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New SEC Rules For Resource Extraction Issuers to Disclose Payments to Governments

Client Advisory

September 28, 2012

The SEC recently adopted rules requiring resource extraction issuers to disclose the type and the amount of certain payments to governments relating to their commercial development of oil, natural gas or minerals. All issuers engaged in oil, gas or mineral development activities that are subject to filing annual reports with the SEC under the Securities Exchange Act of 1934 (the “Exchange Act”), including foreign private issuers with their resource extraction activities outside of the U.S., are subject to these rules.[1]

Affected issuers must comply with these rules beginning with their first fiscal year ending after September 30, 2013 by filing a Form SD within 150 days after the end of that fiscal year. While companies now have plenty of time before filing their first Form SD, which would be May 2014 at the earliest; nevertheless, they and their subsidiaries and controlled entities should now become aware of possible future disclosures when negotiating contracts with governments or otherwise committing to cash and non-cash payment arrangements that might be covered by these rules.

These rules, together with companion rules for disclosures also on Form SD by issuers that use “conflicts minerals” in their products, were adopted by the SEC to implement Sections 13(p) and 13(q) of the Exchange Act, which are part of the Dodd-Frank Wall Street Reform and Consumer Protection Act.   The concept for these rules stems from the commitment of the U.S. government to international efforts to promote transparency in the commercial development of oil, natural gas and minerals, rather than enhancing any financial markets reform. The rules intend to be consistent with what are deemed payments under the Extractive Industries Transparency Initiative (“EITI”). However, currently, neither the U.S. nor Canada is an EITI implementing country.

General Rule Covering Payments to Governments

The general rule is that a “resource extraction issuer” must disclose “payments” made by it, its subsidiaries or its controlled entities to a “foreign government or the U.S. government” for each “project” undertaken for the purpose of commercial development of oil, natural gas or minerals. The disclosure would be on the new Form SD. No exemptions from filing are available even if a foreign law prohibits the disclosure or if the issuer is subject to a confidentiality agreement. This Form is to be filed as a standalone document, and not part of the issuer’s annual report on Form10-K, 20-F or 40-F.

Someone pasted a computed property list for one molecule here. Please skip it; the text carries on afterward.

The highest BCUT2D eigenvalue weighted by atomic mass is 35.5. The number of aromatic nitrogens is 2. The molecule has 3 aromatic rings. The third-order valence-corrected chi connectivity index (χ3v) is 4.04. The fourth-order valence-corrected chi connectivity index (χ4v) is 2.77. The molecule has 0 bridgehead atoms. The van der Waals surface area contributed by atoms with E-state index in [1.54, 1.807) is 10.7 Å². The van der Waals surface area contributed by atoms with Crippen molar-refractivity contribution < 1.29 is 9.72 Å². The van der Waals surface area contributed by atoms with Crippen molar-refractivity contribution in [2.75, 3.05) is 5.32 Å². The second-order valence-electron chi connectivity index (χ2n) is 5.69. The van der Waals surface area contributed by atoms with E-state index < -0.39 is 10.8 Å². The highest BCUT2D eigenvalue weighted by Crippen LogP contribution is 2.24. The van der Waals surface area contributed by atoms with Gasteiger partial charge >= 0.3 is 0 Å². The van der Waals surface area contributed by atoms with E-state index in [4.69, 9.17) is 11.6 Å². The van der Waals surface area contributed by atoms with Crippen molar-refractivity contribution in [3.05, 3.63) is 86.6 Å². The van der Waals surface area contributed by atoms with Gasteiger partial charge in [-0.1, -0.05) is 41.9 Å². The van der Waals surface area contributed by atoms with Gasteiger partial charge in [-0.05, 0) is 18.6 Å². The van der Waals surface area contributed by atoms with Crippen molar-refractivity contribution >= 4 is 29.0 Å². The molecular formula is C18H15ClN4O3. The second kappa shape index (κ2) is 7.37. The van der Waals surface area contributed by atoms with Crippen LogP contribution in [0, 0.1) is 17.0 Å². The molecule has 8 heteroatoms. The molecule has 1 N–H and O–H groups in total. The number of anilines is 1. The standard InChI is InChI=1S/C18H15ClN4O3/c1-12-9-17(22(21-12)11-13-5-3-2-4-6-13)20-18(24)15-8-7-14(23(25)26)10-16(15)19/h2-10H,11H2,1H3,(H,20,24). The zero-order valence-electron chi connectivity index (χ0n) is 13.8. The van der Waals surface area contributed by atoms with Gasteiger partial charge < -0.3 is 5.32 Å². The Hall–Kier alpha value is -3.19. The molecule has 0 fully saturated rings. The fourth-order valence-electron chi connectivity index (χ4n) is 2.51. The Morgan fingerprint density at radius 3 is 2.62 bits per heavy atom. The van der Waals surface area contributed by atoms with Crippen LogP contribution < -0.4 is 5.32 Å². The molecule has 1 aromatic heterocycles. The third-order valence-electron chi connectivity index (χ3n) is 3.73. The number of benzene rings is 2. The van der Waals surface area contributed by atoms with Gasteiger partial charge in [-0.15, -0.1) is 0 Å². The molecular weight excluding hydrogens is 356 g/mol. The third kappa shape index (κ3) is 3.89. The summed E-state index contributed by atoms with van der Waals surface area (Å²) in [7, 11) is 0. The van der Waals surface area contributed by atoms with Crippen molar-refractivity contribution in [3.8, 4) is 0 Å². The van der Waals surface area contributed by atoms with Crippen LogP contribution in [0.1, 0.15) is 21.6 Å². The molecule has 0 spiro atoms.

The following analyzes the terms comprising the general rule that would trigger its application.

Resource Extraction Issuer “Resource Extraction Issuer” is any U.S. or foreign issuer (i) required to file an annual report with the SEC and (ii) engaged in the commercial development of oil, natural gas or minerals, regardless of the issuer’s size or the extent of its business operations in developing oil, natural gas or minerals. Although the SEC acknowledged in its adopting release that filing a Form SD could cause foreign private issuers to face competitive disadvantages and risk concerns in their home countries, it concluded that the transparency objectives of Dodd-Frank required these disclosures by all SEC reporting companies. 

Payments Payment means amounts paid by the issuer, its subsidiaries or its controlled entities that:

  • further their commercial development of oil, natural gas or minerals,
  • constitute taxes (such as taxes on corporate profits, corporate income or production, but excluding sales tax, VAT and other taxes levied on consumption), royalties, fees (including license fees), production entitlements, bonuses (including signature, discovery and production bonuses), dividends (other than those paid pro rata to all shareholders) and infrastructure improvements, and
  • are “not de minimis” in amount.